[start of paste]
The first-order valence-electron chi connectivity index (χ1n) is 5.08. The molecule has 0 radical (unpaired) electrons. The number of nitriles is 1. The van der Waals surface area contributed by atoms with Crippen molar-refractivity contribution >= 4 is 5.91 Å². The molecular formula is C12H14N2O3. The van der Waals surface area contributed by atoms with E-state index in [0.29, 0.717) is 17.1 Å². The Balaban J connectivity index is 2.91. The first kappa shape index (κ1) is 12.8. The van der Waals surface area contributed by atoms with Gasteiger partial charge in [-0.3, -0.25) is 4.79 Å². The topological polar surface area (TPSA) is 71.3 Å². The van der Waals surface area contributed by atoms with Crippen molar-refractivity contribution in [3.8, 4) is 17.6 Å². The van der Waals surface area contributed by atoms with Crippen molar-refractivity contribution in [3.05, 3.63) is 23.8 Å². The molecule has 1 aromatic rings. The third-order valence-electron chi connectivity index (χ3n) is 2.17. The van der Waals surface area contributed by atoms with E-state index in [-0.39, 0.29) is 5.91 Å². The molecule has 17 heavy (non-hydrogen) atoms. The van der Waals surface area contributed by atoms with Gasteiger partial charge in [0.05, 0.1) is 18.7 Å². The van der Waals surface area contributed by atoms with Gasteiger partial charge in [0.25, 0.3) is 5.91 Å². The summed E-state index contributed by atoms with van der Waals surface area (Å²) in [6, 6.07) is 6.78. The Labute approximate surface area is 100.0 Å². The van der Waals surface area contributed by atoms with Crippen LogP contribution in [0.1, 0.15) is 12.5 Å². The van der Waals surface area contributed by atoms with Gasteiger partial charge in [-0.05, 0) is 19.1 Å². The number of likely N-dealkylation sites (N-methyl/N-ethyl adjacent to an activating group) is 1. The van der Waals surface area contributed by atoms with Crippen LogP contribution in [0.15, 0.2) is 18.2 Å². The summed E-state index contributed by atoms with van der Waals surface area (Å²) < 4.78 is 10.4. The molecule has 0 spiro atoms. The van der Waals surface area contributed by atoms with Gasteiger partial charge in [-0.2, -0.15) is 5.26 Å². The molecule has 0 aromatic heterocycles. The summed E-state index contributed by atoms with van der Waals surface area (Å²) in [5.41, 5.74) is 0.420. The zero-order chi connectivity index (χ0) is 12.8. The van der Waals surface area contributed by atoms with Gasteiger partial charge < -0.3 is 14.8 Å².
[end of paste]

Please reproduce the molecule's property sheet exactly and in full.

The first-order valence-electron chi connectivity index (χ1n) is 5.08. The molecule has 0 radical (unpaired) electrons. The number of nitriles is 1. The van der Waals surface area contributed by atoms with Crippen molar-refractivity contribution >= 4 is 5.91 Å². The molecular formula is C12H14N2O3. The van der Waals surface area contributed by atoms with E-state index in [0.29, 0.717) is 17.1 Å². The Balaban J connectivity index is 2.91. The first kappa shape index (κ1) is 12.8. The van der Waals surface area contributed by atoms with Gasteiger partial charge in [-0.3, -0.25) is 4.79 Å². The topological polar surface area (TPSA) is 71.3 Å². The van der Waals surface area contributed by atoms with Crippen molar-refractivity contribution in [3.8, 4) is 17.6 Å². The van der Waals surface area contributed by atoms with Crippen molar-refractivity contribution in [3.05, 3.63) is 23.8 Å². The molecule has 1 aromatic rings. The third-order valence-electron chi connectivity index (χ3n) is 2.17. The van der Waals surface area contributed by atoms with E-state index in [-0.39, 0.29) is 5.91 Å². The molecule has 17 heavy (non-hydrogen) atoms. The van der Waals surface area contributed by atoms with Gasteiger partial charge in [0.05, 0.1) is 18.7 Å². The van der Waals surface area contributed by atoms with Gasteiger partial charge in [0.25, 0.3) is 5.91 Å². The summed E-state index contributed by atoms with van der Waals surface area (Å²) in [6, 6.07) is 6.78. The Labute approximate surface area is 100.0 Å². The van der Waals surface area contributed by atoms with Crippen LogP contribution in [0.1, 0.15) is 12.5 Å². The van der Waals surface area contributed by atoms with Gasteiger partial charge in [-0.05, 0) is 19.1 Å². The number of likely N-dealkylation sites (N-methyl/N-ethyl adjacent to an activating group) is 1. The van der Waals surface area contributed by atoms with Crippen LogP contribution in [0.15, 0.2) is 18.2 Å². The summed E-state index contributed by atoms with van der Waals surface area (Å²) < 4.78 is 10.4. The molecule has 0 spiro atoms. The van der Waals surface area contributed by atoms with Gasteiger partial charge in [-0.2, -0.15) is 5.26 Å². The molecule has 0 aromatic heterocycles. The summed E-state index contributed by atoms with van der Waals surface area (Å²) in [5.41, 5.74) is 0.420. The zero-order chi connectivity index (χ0) is 12.8. The van der Waals surface area contributed by atoms with Gasteiger partial charge < -0.3 is 14.8 Å².